TOKYO -- Carlos Ghosn walked out of a Tokyo jail on Wednesday after 108 days in detention, determined to refute allegations of financial misconduct leveled against him by Japanese prosecutors and Nissan Motor, the company he saved from collapse nearly two decades ago.
Ghosn's release on bail marks a rare move by Tokyo's District Court, which has demanded the former Nissan chief's movements be monitored by surveillance cameras and severely restricted. The court set bail at 1 billion yen ($8.93 million). Ghosn will now be free to step up the campaign to prove his innocence with public appearances.
"I am innocent and totally committed to vigorously defending myself in a fair trial against these meritless and unsubstantiated accusations," he said on the eve of his release in a statement.
Ghosn left the Tokyo Detention Center in a Suzuki vehicle, dressed in gray work clothes with reflective trim, and a blue cap. His face was covered by a white mask. Shortly before he left, a futon, blankets and suitcases were loaded into a van.
His release at a relatively early stage by Japanese standards -- even before the pretrial proceedings where each side presents its evidence to the judge -- was greeted with surprise by judicial experts. Only about 30% of Japanese criminal defendants were granted bail before the first trial in 2017, the most recent data available.
Bail approval at this point was "exceptional," said Yasuyuki Takai, a former prosecutor. "It is astonishing to see a defendant granted bail before the pretrial proceedings," said another former prosecutor, Yoji Ochiai.
Ghosn's new defense team, which was appointed last month, said it had proposed "very strict" conditions for his release to persuade the court to grant the request after two failed applications for bail.
Ghosn's new attorney, Junichiro Hironaka, who has won acquittals for clients in a number of high-profile cases, said a surveillance camera would be placed at the entrance to an apartment in Tokyo designated by the court. The former Nissan boss's computer and mobile phones will also be blocked from internet access. Footage from the surveillance camera will be submitted regularly to the court.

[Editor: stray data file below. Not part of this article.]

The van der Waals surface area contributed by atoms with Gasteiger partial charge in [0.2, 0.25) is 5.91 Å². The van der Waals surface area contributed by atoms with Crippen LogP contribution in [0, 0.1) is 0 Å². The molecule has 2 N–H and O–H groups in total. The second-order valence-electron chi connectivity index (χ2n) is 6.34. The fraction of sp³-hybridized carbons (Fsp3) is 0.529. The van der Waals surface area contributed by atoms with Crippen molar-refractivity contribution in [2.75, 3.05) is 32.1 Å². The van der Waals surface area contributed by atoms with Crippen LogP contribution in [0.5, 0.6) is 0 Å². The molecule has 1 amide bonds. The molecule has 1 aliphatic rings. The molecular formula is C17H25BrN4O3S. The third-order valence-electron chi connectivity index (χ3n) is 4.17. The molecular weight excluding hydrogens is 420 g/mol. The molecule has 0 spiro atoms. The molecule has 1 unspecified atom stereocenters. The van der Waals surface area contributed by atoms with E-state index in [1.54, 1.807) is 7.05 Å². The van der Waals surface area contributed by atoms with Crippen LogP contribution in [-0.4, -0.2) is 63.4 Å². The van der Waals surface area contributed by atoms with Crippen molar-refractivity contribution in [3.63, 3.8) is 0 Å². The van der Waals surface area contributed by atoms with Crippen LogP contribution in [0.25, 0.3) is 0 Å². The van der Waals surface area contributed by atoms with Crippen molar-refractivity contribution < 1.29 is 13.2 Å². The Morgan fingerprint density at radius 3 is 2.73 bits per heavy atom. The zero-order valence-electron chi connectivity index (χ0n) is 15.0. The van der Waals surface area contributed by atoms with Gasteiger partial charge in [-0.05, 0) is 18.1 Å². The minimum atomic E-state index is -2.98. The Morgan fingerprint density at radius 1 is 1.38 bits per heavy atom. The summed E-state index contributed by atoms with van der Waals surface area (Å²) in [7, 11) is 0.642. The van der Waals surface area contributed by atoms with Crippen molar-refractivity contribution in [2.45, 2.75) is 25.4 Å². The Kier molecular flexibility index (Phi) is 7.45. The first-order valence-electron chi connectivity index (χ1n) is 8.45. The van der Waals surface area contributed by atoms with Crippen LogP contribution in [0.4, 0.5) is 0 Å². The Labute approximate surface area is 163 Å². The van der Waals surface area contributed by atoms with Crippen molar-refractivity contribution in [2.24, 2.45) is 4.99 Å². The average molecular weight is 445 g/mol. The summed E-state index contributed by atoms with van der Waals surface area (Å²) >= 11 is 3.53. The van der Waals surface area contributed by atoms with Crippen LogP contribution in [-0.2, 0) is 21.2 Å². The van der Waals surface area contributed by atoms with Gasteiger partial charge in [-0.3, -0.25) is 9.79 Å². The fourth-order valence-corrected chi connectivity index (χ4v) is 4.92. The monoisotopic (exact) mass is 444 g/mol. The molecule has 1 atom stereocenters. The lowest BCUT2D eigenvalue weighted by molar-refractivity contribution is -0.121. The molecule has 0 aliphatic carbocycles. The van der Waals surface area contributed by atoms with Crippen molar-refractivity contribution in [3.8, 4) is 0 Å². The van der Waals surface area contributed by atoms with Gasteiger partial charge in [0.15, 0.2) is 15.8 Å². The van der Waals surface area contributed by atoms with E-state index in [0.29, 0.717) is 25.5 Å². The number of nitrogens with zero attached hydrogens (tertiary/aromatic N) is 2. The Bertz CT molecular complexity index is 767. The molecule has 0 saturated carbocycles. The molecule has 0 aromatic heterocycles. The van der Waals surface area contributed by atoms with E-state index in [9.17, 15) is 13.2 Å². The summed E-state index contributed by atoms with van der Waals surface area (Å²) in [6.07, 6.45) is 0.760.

Nor will Ghosn be allowed to contact people who are involved in the case, although he may, with the court's permission, attend board meetings at Nissan, Mitsubishi Motors and France's Renault. Ghosn remains a director at all three automakers.
As a final condition of his release, Ghosn's lawyers will hold his three passports -- Lebanese, Brazilian, and French -- to ensure he does not attempt to leave the country.
"We are glad that the court made the decision promptly," Hironaka said.
Lawyers said the conditions of Ghosn's release were unusually strict. "I have never heard of bail conditions [restricting] the use of computers," said Takai. "The court must have judged that Ghosn would not be able to tamper with evidence under the proposed conditions by cutting off [his] communications with others using technology," he said.
Ghosn's prolonged detention has sparked international criticism of Japan's judicial system. Some international media have accused Japan of engaging in "hostage justice," as defendants are rarely granted bail without a confession. Japanese prosecutors have a conviction rate of more than 99%.
Lawyers for Ghosn's family this week filed a dossier with a United Nations Human Rights Council working group claiming the detention had violated his rights.
Ghosn's arrest on Nov. 19 last year stunned many in the business community. The ousted Nissan chairman had been lionized for rescuing Nissan from near bankruptcy and successfully steering its long alliance with Renault, where he also served as chairman.
When interviewed by Nikkei in January, Ghosn insisted his arrest was the result of "plot and treason" by Nissan executives who wanted to prevent his plans to merge Renault and the Japanese carmaker.
Ghosn is charged with underreporting his salary and aggravated breach of trust. He denies any wrongdoing.
Ghosn will now prepare for the pretrial proceedings. His bail makes "the preparation much faster, when working on every single record the defense team has to inspect," said Ochiai.
Nikkei staff writer Akihide Anzai in Tokyo contributed to this story.